Treatment for Diabetes Oskaloosa IA

Across the nation, an estimated 20 million people—7 percent of the US population—have diabetes. As many as 40 million more teeter on the edge of the illness and are classified as pre'diabetic—meaning they have insulin resistance and higher'than-normal blood sugar levels that indicate they’re heading toward diabetes. But even for pre'diabetics, the disease isn’t inevitable: Weight loss, a healthy diet, and consistent exercise can significantly cut the risk of developing diabetes.

Helmut G Schrott, MD
(319) 384-5030
2188 Westlawn S
Iowa City, IA
Specialties
Internal Medicine, Endocrinology, Diabetes & Metabolism
Gender
Male
Education
Medical School: Suny At Buffalo Sch Of Med & Biomedical Sci, Buffalo Ny 14214
Graduation Year: 1966

Data Provided by:
Craig Henry Syrop, MD
(319) 356-3143
200 Hawkins Dr
Iowa City, IA
Specialties
Obstetrics & Gynecology, Reproductive Endocrinology
Gender
Male
Education
Medical School: Va Commonwealth Univ, Med Coll Of Va Sch Of Med, Richmond Va 23298
Graduation Year: 1980

Data Provided by:
Daniela Milani, MD
(516) 562-0100
11116th Avenue South
Des Moines, IA
Specialties
Endocrinology, Diabetes, & Metabolism
Gender
Female
Education
Medical School: Tel Aviv Univ, Sackler Fac Of Med, Tel Aviv, Israel
Graduation Year: 1998

Data Provided by:
Isam Marar, MD
(712) 328-9100
2201 W Broadway
Council Bluffs, IA
Specialties
Endocrinology, Diabetes, & Metabolism
Gender
Male
Education
Medical School: Univ Of Jordan, Fac Of Med, Amman, Jordan
Graduation Year: 1990

Data Provided by:
Sanford M Markham
(319) 356-2638
200 Hawkins Dr
Iowa City, IA
Specialty
Obstetrics & Gynecology, Reproductive Endocrinology

Data Provided by:
Donald Carleton Young
(515) 222-3060
1371 Nw 121st St
Clive, IA
Specialty
Obstetrics & Gynecology, Reproductive Endocrinology

Data Provided by:
Kent E Ray
(319) 353-6078
200 Hawkins Dr
Iowa City, IA
Specialty
Internal Medicine, Endocrinology, Diabetes & Metabolism

Data Provided by:
Victoria P Korovkina, MD
(319) 335-7861
5660 Bowen Science Building
Iowa City, IA
Specialties
Endocrinology, Diabetes, & Metabolism
Gender
Male
Education
Graduation Year: 2007

Data Provided by:
Joseph Stephen Dillon, MD
(319) 353-7812
3 E 19 Va Medical Center 601 Highway 6 W
Iowa City, IA
Specialties
Endocrinology, Diabetes, & Metabolism
Gender
Male
Education
Medical School: Univ Coll Dublin, Nat'L Univ Of Ireland, Fac Of Med, Dublin
Graduation Year: 1981

Data Provided by:
Nancy Jean Kane-Johnson, MD
(515) 643-5100
1111 6th Ave # 450
Des Moines, IA
Specialties
Endocrinology, Diabetes, & Metabolism
Gender
Male
Education
Graduation Year: 2007

Data Provided by:
Data Provided by:

Heal Thyself - Beating the Sugar Blues

Provided by: 

By Mike Faden

Across the nation, an estimated 20 million people—7 percent of the US population—have diabetes. As many as 40 million more teeter on the edge of the illness and are classified as pre-diabetic—meaning they have insulin resistance and higher-than-normal blood sugar levels that indicate they’re heading toward diabetes. But even for pre-diabetics, the disease isn’t inevitable: Weight loss, a healthy diet, and consistent exercise can significantly cut the risk of developing diabetes.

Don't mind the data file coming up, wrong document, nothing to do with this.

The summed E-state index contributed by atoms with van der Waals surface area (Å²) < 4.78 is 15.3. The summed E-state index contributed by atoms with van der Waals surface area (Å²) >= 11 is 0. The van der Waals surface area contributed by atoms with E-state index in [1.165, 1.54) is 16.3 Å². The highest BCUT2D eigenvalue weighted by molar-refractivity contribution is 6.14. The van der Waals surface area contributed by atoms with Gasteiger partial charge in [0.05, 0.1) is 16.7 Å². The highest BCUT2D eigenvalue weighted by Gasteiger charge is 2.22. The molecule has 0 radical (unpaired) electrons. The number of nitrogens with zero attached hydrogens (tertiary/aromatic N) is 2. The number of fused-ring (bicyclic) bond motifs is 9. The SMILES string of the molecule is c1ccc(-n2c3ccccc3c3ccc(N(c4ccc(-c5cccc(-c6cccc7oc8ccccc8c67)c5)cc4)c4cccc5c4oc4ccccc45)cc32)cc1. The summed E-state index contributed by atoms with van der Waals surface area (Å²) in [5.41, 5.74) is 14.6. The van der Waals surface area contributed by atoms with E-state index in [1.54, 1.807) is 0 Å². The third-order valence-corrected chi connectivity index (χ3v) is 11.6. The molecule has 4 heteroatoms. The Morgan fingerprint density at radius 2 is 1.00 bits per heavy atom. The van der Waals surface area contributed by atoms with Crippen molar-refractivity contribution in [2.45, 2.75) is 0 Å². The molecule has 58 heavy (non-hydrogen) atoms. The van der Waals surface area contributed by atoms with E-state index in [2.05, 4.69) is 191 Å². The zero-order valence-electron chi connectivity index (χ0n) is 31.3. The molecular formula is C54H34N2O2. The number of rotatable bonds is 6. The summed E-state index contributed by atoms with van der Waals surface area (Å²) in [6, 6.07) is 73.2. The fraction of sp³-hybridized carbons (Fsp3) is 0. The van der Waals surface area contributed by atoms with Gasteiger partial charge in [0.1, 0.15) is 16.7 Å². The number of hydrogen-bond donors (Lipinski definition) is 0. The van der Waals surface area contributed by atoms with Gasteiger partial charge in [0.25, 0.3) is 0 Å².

Research also suggests certain herbs can help regulate blood glucose levels by boosting production of insulin or by slowing the absorption of sugar from the intestine. Along with lifestyle modifications, consider adding the following plants to your medicine cabinet to help keep your blood sugar in check. But before you do, consult your healthcare professional.

II Gymnema (Gymnema sylvestre)
Also called gurmar, or “sugar destroyer,” the leaves of this woody climbing plant are traditionally used in ayurvedic medicine to treat high blood sugar. Several studies confirm long-term use of the herb holds promise in lowering blood glucose levels. In one 47-person trial conducted in India, blood glucose levels fell by nearly a third, on average, in type-2 diabetic patients given 400 mg of gymnema extract for a year and a half. David Winston, an herbalist in Washington, New Jersey, and coauthor of Herbal Therapies and Supplements: A Scientific and Traditional Approach (Lippincott, 2001) suggests 5 ml of tincture, three to four times a day.

II Cinnamon (Cinnamomum cassia)
Researchers at the Department of Agriculture kicked off the current wave of interest in the use of cinnamon for diabetes when they found that a constituent in the spice improved cells’ sensitivity to insulin. A 2003 follow-up study published in Diabetes Care asked 60 type-2 diabetics to take 1, 3, or 6 grams of cinnamon in capsules or a placebo each day for 40 days. The cinnamon group reported a drop in blood levels of glucose, fats, and cholesterol of up to 30 percent. Karta Purkh Singh Khalsa, a registered herbalist in Eugene, Oregon, and author of Body Balance (Kensington, 2004), recommends 6 to 10 grams a day in capsules. Additional studies show other forms of cinnamon may also prove helpful, including tea brewed from 3 grams of ground cinnamon bark a day (and drunk throughout the day), or a dash of the ground spice—1/2 to 11/2 teaspoons—in food each day.

II American ginseng (Panax quinquefolius)

The research supporting ginseng’s efficacy is “among the best available for herbs,” says Ryan Bradley, a diabetes specialist at the Bastyr Center for Natural Health near Seattle. Ginseng is an adaptogenic herb with a broad range of healing and protective effects, and it may fight diabetes in several ways. Researchers think components called ginsenosides stimulate cells within the pancreas to make more insulin. American ginseng may also help the body remove glucose from the blood and slow i...

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